Versed Uses

Versed may be prescribed prior to surgery or a medical procedure and helps to cause sedation, anxiety relief, and memory loss. The medication can be injected intravenously or taken in the form of a syrup. Versed has been approved for use in children, adolescents, and adults. Some off-label Versed uses include treating agitation and status epilepticus (very long seizures that are difficult to control).

What Is Versed Used For?

Versed® (midazolam) is a prescription medication that belongs to a group of medicines known as benzodiazepines. It is approved for use as a sedative, anxiety, or anesthesia medication used before or during surgeries, medical procedures, or dental procedures. It is also used to sedate people on respirators in intensive care units.
 
Versed can be used in the following ways:
 
  • Injected intravenously (through an IV) or directly into a muscle before surgery to cause sedation, anxiety relief, and memory loss.
     
  • Injected intravenously before or during medical or dental procedures to cause sedation, anxiety relief, and memory loss.
     
  • Injected intravenously as part of general anesthesia to help start the anesthesia process (called "anesthesia induction").
     
  • Injected intravenously in people who must be on a respirator in an intensive care unit (used as a sedative, since it is very uncomfortable to be fully "awake" while on a respirator).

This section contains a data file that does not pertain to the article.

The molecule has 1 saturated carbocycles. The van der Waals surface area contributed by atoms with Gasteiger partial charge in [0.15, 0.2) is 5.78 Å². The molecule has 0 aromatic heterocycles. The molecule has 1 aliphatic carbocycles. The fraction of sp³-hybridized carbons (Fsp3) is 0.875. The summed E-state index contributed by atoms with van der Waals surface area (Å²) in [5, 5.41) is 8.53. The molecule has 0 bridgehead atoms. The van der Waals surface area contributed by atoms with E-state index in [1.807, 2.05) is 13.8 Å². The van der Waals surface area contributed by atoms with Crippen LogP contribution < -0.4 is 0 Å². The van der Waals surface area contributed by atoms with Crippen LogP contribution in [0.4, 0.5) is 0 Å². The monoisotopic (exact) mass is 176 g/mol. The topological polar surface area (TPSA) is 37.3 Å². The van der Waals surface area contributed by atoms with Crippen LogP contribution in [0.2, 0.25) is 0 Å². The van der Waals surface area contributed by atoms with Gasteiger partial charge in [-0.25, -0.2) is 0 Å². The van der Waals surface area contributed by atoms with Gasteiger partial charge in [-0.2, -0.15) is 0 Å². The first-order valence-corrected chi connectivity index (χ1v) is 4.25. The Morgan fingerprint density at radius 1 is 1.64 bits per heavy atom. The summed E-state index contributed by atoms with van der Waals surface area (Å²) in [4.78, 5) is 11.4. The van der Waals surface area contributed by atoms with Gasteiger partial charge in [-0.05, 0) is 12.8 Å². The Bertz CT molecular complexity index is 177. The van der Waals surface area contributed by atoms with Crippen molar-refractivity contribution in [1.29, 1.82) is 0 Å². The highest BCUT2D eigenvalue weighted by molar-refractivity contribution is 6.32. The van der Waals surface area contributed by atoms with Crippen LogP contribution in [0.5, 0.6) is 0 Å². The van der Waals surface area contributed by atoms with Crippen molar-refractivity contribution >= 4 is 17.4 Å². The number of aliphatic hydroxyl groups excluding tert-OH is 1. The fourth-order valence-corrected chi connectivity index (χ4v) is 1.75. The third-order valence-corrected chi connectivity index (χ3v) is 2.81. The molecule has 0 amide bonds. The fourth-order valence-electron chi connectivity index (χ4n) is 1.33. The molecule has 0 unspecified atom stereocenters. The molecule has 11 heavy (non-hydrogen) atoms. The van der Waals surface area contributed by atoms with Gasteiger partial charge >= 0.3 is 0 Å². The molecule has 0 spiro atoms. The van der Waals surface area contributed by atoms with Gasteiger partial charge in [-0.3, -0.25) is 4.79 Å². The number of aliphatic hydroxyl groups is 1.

• Taken by mouth (in syrup form) in children before a surgery or procedure to cause sedation, anxiety relief, and memory loss.
     
One of the most useful properties of Versed is its ability to cause memory loss (amnesia) for a few hours. This is very useful when a patient needs to be awake and responsive during a surgery or procedure that may be uncomfortable or stressful. This is often called "conscious sedation," as the patient is sedated but conscious. Typically, people do not remember anything about the procedure and think they were "out" the whole time. When used for conscious sedation, Versed gives people the sensation of being under general anesthesia, without the risks of general anesthesia or the need for a hospital setting.
 
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